I was keeping my mind open then on a recent trip to Munich Germany I visited the Leica Munich store to say hello and to see if they had a Leica Summicron 50f2 DR lens in stock to try. Sadly they didn’t have in but instead kindly recommended a shop that may have one. I found the shop and my luck was in! They had two 50mm DR lenses. One copy of the lens was cheaper so I tried that one first. It was not calibrated with my Leica M9 so I tried the second copy and asked the store if I could take it out the shop to try in the street. I left the Noctilux lens with them as a small deposit and they smiled and agreed. What struck me most was the sharpness wide open at f2 and the beautiful way it rendered out of focus areas. It took maybe five test photos and that was all I needed to see. Sold to the man that has enough lenses already but felt a need for one more!

#cameraporn #leicam3 #leicacamera #rangefinder #vintagecamera #leica #summicron 50f2 DR + Goggles - www.MrLeica.com

I will sell my near mint modern Leica Summicron 50mm f2 v5 lens with box if anyone is looking buy one? I know many Leica shooters swear by them but I dont use it enough to keep.

Eager to try the Leica Summicron 50mm DR to its full potential I fitted it to my Leica M3 and shot half a roll of black and white Kodak T-Max 100 film which was already loaded in the camera. It was sunny and I felt I was missing out by not shooting colour during the golden hour. I had no 35mm colour film with me in Germany,  only 120 Portra for the Mamiya 645 Super. Luckily I discovered a small camera shop when out exploring and when I asked for colour film they opened a box of the old Kodak Portra 400 VC that they must have had in stock for years. I’ve only ever used the new Kodak Portra so was interested to try the older 400 VC Portra. The model had cancelled for the afternoon shoot so I took the opportunity to set myself a challenge.  Shoot a 36 exposure roll of film in one afternoon of anything and everything using the strengths of the Summicron 50 DR lens. To me this meant mostly shooting wide open at f2 with plenty of close ups and considering the out of focus areas for colour and bokeh. Results to follow!

#filmchallenge 1x roll of Kodak Portra 400 VC (36 exposures), 1x Leica M3 rangefinder film camera, 1x Leica Summicron 50f2 DR, 5 hours of walking the streets taking photos of anything that caught my eye and finished off with 1x KFC meal :) #kodakfilm #lei

Leica Summicron 50f2 DR vs Mamiya 645 / Mamiya RZ usage

My most used non Leica camera is currently the Mamiya 645 Super.  What I enjoy most about the Mamiya 645 and even more so the Mamiya RZ 67 (and Rolleiflex SL66E) which use bellows, is the ability to focus close to my subject.  To me that is one of the biggest weaknesses of the Leica M system, the 0.7m rangefinder closest focus distance. Now my Leica M3 will focus to 0.5m at f2 I am excited to try the Summicron 50 DR for my portrait work. Again, results to follow!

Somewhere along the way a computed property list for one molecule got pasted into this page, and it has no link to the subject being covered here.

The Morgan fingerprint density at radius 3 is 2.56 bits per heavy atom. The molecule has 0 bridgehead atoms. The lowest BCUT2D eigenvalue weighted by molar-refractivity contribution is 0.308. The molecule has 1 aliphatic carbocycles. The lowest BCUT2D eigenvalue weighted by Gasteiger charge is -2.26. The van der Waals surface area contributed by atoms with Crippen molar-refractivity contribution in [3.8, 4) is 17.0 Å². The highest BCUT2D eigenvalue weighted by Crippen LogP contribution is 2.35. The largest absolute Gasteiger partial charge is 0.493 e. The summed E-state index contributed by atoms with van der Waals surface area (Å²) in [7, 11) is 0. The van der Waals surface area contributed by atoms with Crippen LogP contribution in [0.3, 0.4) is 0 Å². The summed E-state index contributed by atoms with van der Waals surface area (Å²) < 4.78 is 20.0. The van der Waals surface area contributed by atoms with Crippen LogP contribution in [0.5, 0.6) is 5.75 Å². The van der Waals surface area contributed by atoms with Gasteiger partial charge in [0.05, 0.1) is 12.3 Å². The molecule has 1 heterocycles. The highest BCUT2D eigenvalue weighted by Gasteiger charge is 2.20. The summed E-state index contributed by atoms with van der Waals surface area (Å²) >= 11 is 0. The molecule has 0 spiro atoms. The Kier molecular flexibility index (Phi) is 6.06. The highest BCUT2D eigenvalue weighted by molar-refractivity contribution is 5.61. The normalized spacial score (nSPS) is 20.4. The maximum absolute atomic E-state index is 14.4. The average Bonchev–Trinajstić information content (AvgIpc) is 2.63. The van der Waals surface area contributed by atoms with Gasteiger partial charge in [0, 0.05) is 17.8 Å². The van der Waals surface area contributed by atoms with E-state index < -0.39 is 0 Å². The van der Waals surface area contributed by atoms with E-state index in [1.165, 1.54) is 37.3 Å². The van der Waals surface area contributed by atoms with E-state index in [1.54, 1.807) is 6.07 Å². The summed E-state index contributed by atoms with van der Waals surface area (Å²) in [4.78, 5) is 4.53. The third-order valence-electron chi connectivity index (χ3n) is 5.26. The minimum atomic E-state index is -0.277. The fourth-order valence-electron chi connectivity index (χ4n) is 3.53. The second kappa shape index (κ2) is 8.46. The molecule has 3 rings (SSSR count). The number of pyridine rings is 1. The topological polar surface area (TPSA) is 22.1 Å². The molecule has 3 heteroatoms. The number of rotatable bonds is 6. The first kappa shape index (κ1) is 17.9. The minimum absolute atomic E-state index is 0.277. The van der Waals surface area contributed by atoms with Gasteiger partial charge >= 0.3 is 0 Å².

I feel the Leica Summicron 50f2 DR is the perfect lens for my Leica M3. The combination look beautiful together and function is on a par with form. If the combination looked pretty but wasnt capable of taking good images it would be worthless to me. I buy vintage cameras to use not to polish.

I hope to try the Leica Summicron 50f2 DR on both my Leica M9 and also Leica M3 this weekend so sample images coming soon.

Here is a test shot SOOC from outside the camera store.  Leica M9 JPEG

Leica Summicron 50mm f2 DR - SOOC

Ken Rockwell is a big fan of this lens. More tech detail here – http://www.kenrockwell.com/leica/50mm-f2-dr.htm

Zeiss ZM Biogon 25mm f2.8

Zeiss ZM Biogon 25mm f2.8 T* – Leica M mount
Matthew Osborne Photography

Carl-Zeiss-Biogon-T-25mm-f2.8-ZM

My latest purchase is a Zeiss ZM Biogon 25mm f2.8 lens. At my last wedding I spent much of the day swapping between a Voigtlander Ultron 28mm f2 and Zeiss ZM Biogon 21mm f2.8 on my Leica M9 for wide angle photos. I enjoy documentary wedding photography where people are captured interacting and shown within their environment. In contrast, for my model photography and portraiture when there is only one subject I often like to isolate by subjects with tight crops and/ or a shallow depth of field.  For indoor wedding photography such as for some of my last wedding in the Peak District I often found the 21mm ZM Biogon a little too wide and the 28mm Ultron too close to 35mm, being too narrow. The ZM Biogon 21mm and 25mm are sharper than the f2 Ultron and more similar to the sharpness of the 15mm Voigtlander Super Wide Heliar. I used to enjoy the 24mm focal length on my Nikon D800 using a Nikkor 24mm f2.8 prime. I have most focal lengths in Leica M mount but nothing between 21mm and 28mm.

Leica 24mm f2.8 Elmarit-M vs. Zeiss ZM Biogon 25mm f2.8